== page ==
Link & Otto
Link & Otto
Diascia is a genus of around 70 species of herbaceous annual and perennial flowering plants of the family Scrophulariaceae,native to southern Africa, including South Africa, Lesotho and neighbouring areas.
The perennial species are found mainly in summer-rainfall areas such as the KwaZulu-Natal Drakensberg; about 50 species, mostly annuals, are found in the Western Cape and Namaqualand, winter rainfall areas.
Their common name is twinspur, in reference to the two (usually downward-pointing) spurs to be found on the back of the flower. These help to distinguish them from the similar (and closely related) genera Alonsoa and Nemesia. The spurs contain a special oil, which is collected in the wild by certain species of bees that appear to have coevolved with the plants, as they have unusually long forelegs for collecting the oil.
Surprisingly, the generic name (from the Greek di = two and askos = bag, pouch or sack) does not refer to the spurs, but to the two translucent sacs, or pouches, known as 'windows', found in the upper part of the corolla of the original type specimen, Diascia bergiana. Diascia species in the section Racemosae have similar windows, but in some species they merge into one. The windows may help oil-collecting bees to find the correct position within the corolla when gathering oil from the glands within the spurs.
Most diascia species are short-growing, straggling plants, reaching no more than 30-45 centimetres (12-18 in) in height, although Diascia rigescens can reach 60 cm (24 in), and the rather similar D. personata (with which it is often confused) up to 120 cm (47 in) or so. Some Diascia species spread by means of stolons, while others produce multiple lax stems from a single crown. The flowers are borne in loose terminal racemes. The corolla is five-lobed, and normally pink or rose-coloured in the perennial species most commonly seen in cultivation. Dark purplish patches of oil glands may make the flowers of some species appear bicoloured.
Around 60-70 species are currently recognised in the genus Diascia:
The two spurs found on the back of a Diascia flower (from which it gets the common name twinspur) contain a special oil, which is collected in the wild by at least 8 species of bees of the genus Rediviva. The bees appear to have coevolved with the plants, as the females have developed unusually long, hairy forelegs with which they collect the oil from Diascia spurs to feed their larvae (and sometimes to line their nests with). The spurs vary in average length from 5.3 millimetres (0.21 in) to as much as 13.9 mm (0.55 in), mainly between species (although those of D. capsularis can vary widely between populations); the bees' forelegs vary similarly. The spurs of Diascia longicornis are about 25 mm (0.98 in) in length, but the existence of a suitably equipped pollinator, Rediviva emdeorum, with forelegs of the same length, was only confirmed in the 1980s. Rediviva longimanus has also been observed pollinating D. longicornis in the Western Cape.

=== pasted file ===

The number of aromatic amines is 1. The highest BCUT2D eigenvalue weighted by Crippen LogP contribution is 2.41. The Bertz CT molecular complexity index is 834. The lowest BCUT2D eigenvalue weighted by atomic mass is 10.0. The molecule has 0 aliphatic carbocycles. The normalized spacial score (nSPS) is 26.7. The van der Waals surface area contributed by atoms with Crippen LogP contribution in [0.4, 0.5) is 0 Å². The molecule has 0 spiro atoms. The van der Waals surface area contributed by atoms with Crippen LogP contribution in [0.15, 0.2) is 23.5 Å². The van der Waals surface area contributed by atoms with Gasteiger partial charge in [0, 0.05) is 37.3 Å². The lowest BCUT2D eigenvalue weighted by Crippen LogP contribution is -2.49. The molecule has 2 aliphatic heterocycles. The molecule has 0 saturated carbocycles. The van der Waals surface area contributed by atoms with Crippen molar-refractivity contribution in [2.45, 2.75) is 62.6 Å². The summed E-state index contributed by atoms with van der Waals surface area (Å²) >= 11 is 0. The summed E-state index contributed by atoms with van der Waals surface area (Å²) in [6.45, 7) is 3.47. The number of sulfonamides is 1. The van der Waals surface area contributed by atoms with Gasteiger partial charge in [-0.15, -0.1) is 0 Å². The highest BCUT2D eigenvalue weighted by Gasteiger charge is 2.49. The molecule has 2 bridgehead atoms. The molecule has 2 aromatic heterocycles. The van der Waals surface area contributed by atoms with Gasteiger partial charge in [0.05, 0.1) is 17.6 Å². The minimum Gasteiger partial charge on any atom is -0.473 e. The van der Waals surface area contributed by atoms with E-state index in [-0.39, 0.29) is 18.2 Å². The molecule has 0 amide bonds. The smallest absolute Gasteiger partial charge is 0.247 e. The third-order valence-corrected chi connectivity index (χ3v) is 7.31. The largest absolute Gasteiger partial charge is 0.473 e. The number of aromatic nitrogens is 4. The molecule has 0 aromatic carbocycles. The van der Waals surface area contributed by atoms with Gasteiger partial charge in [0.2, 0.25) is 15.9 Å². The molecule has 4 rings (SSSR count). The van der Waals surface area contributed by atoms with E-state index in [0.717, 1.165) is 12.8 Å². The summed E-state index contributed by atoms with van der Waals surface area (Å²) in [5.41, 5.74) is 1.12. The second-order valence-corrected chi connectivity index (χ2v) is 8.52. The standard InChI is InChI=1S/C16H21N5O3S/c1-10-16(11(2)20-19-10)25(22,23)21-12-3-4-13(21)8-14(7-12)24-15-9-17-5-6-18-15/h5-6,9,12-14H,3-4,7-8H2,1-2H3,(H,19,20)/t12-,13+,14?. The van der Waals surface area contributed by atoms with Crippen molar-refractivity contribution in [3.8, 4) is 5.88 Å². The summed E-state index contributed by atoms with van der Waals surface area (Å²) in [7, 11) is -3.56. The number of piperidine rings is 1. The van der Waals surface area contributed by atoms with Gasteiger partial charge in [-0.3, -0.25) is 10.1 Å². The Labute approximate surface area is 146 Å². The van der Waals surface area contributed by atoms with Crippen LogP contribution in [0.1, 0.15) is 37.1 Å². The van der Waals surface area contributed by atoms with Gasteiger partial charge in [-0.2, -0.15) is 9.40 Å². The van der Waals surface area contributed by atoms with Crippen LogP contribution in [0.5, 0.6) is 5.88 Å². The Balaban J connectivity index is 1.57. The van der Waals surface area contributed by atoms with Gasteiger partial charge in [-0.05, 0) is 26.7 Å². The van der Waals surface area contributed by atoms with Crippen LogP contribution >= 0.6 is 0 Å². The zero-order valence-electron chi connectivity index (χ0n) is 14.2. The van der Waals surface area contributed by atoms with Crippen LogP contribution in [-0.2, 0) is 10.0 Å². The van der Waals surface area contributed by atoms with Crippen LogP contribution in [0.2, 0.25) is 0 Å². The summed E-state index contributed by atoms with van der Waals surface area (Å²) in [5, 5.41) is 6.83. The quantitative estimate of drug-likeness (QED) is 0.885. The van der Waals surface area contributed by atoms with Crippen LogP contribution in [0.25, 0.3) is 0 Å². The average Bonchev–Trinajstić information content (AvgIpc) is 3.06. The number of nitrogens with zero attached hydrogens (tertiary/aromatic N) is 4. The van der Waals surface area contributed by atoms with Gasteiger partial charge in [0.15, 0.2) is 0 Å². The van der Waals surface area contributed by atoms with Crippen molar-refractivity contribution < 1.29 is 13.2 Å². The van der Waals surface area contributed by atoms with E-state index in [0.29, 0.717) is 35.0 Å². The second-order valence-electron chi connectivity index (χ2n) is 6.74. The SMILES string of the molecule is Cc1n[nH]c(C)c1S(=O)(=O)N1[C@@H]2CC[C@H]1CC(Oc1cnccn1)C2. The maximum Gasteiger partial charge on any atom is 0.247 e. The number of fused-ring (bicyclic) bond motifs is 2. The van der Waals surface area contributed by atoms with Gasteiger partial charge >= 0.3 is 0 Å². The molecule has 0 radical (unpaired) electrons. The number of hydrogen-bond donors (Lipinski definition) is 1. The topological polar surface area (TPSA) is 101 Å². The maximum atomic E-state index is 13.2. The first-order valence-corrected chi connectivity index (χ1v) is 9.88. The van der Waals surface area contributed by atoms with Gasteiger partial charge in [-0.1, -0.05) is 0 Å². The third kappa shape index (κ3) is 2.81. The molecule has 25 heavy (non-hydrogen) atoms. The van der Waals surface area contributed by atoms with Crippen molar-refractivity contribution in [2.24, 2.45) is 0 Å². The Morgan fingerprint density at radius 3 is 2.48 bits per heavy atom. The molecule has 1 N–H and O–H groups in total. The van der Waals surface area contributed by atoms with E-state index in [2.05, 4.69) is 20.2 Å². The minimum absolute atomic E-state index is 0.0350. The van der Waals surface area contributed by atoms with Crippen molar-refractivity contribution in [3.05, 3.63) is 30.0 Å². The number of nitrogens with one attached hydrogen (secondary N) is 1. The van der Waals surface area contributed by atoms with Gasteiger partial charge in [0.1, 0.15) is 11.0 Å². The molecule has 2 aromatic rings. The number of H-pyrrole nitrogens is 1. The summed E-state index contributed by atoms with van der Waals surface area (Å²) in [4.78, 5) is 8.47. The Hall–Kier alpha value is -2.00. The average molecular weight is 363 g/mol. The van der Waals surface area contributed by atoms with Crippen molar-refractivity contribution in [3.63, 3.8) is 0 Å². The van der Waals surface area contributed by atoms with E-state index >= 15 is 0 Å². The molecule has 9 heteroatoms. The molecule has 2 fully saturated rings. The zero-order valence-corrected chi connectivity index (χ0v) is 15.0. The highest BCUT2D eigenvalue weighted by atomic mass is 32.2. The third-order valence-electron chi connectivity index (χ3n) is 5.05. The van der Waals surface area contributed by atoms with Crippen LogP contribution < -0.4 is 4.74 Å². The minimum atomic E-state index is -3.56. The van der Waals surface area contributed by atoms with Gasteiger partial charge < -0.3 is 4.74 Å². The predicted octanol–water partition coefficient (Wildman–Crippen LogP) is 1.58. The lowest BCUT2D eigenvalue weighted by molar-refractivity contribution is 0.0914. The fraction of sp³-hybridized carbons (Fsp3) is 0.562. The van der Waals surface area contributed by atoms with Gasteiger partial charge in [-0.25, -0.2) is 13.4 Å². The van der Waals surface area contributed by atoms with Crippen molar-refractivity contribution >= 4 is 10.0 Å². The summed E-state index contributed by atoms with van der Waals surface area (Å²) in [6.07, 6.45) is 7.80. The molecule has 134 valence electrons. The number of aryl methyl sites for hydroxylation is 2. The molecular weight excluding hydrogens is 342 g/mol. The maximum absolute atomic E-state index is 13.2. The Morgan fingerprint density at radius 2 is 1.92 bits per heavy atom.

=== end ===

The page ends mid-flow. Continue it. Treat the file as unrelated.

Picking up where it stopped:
Rediviva neliana, a widespread species, collects from at least 12 species of Diascia, but in general, few different Diascia species grow together in the same locality. As a result, local populations of R. neliana have been found to differ from each other, as each has developed legs that match the spur length of the diascias that are available to them in that locality. This indicates that local populations of R. neliana are coevolving with the flowers on which they depend.
Diascia cultivars have become extremely popular worldwide as bedding plants, suitable for hanging baskets, window boxes and other containers, as well as rockeries and the fronts of herbaceous borders. This explosion of interest is largely thanks to the breeding work done by the late Hector Harrison of Appleby, North Lincolnshire, England. From 1985, he raised hundreds of hybrid seedlings, from which several excellent cultivars have been selected and named. He increased the colour range to include shades of apricot, pink, coral, lilac, red and white. Other nurseries and breeders have continued to build on his pioneering work.
Several species and cultivars have been given the Award of Garden Merit by the British Royal Horticultural Society. The AGM includes a hardiness rating: most have been rated as intermediate between H3 (hardy outside in some regions or particular situations or which, while usually grown outside in summer, needs frost-free protection in winter - e.g. dahlias) and H4 (hardy throughout the British Isles).